IRON MAN (TOY BIZ)
“Single mother and Stark Enterprises Vice President, Julia Carpenter conceals a fantastic secret: she possesses the ability to weave psionic webs, and has the strength, speed and agility of a spider! Now, in the guise of Spider-Woman, Julia is determined to turn her astonishing abilities to the downfall of the Mandarin and his sinister schemes of conquest!”
Since Iron Man is a character that’s had a spotty track record with supporting casts over the years, when it came time to give him a cartoon in the ’90s, the show had to sort of make due with the super team he was running around with at the time. Unfortunately, it was during the brief period of time where that team *wasn’t* the Avengers, and was, instead “Force Works,” a replacement for the Avengers West Coast team, which lasted an astonishingly long 22 issues. Force Works adopted most of the remaining West Coast line-up, which included Julia Carpenter, the second Spider-Woman, who wound up as one of the members chosen to get the largest focus in the Iron Man cartoon, even remaining in the show when the rest of the team left during the show’s second season. She got a figure out of the deal, as well, and I’m taking a look at that one today!
THE FIGURE ITSELF
Spider-Woman was released in the first series of Toy Biz’s Iron Man line, as not only this series, but in fact the whole line’s only female figure. Fellow team member Scarlet Witch was less fortunate (a streak that would continue for United They Stand‘s tie-in line), as was the villainess Hypnotia (who remains without any action figures to this day). The figure stands 5 inches tall and she has 6 points of articulation. I’ve looked at Julia’s sculpt previously, once in its slightly modified form as Jessica Drew, and also in its completely repainted form as the Invisible Woman. Apart from issues with the articulation, it’s actually not a half-bad sculpt, and its only flaw when used for Sue was the lack of eyes, which isn’t a problem here. Other than that, it’s a rather nice, rather balanced sculpt. The figure’s paint work is decent enough; to keep with her animation look, there’s a slight purple shade to the “black” sections of her costume, which actually doesn’t look half bad. The application is a little fuzzy in some spots, but it certainly could be worse. Julia was packed with her Psionic Webs, which were a big goofy purple thing, as well as an ID badge with her bio on it. She also got an action feature; there’s a lever on her back, which flips her arms up rather spastically. It was meant to be a “Psionic Web Hurling Action” according to the package, but it really just looks like she’s flipping over a table or celebrating a touch down or something.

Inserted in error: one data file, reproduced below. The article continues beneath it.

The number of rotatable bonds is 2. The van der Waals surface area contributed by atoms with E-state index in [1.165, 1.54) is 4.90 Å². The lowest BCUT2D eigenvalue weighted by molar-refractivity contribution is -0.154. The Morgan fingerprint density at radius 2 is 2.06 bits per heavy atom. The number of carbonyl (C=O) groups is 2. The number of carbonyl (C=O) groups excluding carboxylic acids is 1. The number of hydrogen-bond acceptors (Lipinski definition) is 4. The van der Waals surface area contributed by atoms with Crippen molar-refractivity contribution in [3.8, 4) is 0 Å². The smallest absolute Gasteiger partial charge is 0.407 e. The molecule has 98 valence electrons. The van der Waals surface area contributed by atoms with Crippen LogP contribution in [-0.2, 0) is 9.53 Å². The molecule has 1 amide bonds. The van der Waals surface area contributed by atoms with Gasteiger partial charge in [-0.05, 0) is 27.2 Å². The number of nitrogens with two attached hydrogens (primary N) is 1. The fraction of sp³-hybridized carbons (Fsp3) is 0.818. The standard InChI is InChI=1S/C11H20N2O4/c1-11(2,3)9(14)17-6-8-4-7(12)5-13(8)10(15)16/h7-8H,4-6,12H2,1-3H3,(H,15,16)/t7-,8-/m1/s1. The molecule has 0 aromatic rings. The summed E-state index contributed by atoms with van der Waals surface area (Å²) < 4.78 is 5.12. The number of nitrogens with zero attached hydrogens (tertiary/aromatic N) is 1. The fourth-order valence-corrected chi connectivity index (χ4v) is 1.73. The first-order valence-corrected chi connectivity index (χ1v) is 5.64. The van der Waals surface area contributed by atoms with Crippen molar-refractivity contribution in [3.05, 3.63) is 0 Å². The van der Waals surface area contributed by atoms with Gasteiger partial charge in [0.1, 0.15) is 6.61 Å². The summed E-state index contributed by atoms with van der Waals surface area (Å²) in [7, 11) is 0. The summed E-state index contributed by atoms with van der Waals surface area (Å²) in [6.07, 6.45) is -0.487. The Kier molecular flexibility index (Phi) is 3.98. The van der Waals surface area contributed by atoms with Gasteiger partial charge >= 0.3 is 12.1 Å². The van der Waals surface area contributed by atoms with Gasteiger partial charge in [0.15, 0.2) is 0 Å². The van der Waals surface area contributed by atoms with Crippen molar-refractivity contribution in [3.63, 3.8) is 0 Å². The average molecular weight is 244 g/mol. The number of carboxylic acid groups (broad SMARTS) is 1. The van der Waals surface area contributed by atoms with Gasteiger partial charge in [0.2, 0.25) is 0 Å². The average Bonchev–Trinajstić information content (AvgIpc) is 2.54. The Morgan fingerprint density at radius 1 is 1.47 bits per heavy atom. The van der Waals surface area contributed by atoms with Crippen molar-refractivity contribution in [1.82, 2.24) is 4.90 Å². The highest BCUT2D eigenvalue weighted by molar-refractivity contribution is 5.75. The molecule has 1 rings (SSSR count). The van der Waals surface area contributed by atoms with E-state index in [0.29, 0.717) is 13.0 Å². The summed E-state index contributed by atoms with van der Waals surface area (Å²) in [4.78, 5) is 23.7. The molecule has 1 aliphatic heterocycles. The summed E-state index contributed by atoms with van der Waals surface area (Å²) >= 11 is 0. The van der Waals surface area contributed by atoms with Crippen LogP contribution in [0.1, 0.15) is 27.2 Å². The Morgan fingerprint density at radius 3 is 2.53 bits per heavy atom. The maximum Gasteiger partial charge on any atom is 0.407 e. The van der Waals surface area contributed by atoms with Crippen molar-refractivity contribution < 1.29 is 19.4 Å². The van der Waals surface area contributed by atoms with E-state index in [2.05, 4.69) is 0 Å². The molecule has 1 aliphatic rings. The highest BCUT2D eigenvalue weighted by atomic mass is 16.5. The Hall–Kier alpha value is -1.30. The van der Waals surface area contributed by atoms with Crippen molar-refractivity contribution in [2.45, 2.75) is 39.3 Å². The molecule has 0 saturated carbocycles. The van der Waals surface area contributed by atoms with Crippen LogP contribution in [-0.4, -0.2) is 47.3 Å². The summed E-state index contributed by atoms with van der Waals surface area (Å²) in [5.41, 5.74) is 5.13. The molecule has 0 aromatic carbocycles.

THE ME HALF OF THE EQUATION
Spider-Woman is a figure that I don’t vividly recall getting. I know she was still new when I got her, and that she was more than likely a gift, probably for either my birthday or Christmas. I’d guess she came from my parents, since they’re the most likely culprits for purchasing her. She’s one of those ones that I just recall always being in my collection. She’s honestly a pretty solid figure, just start to finish.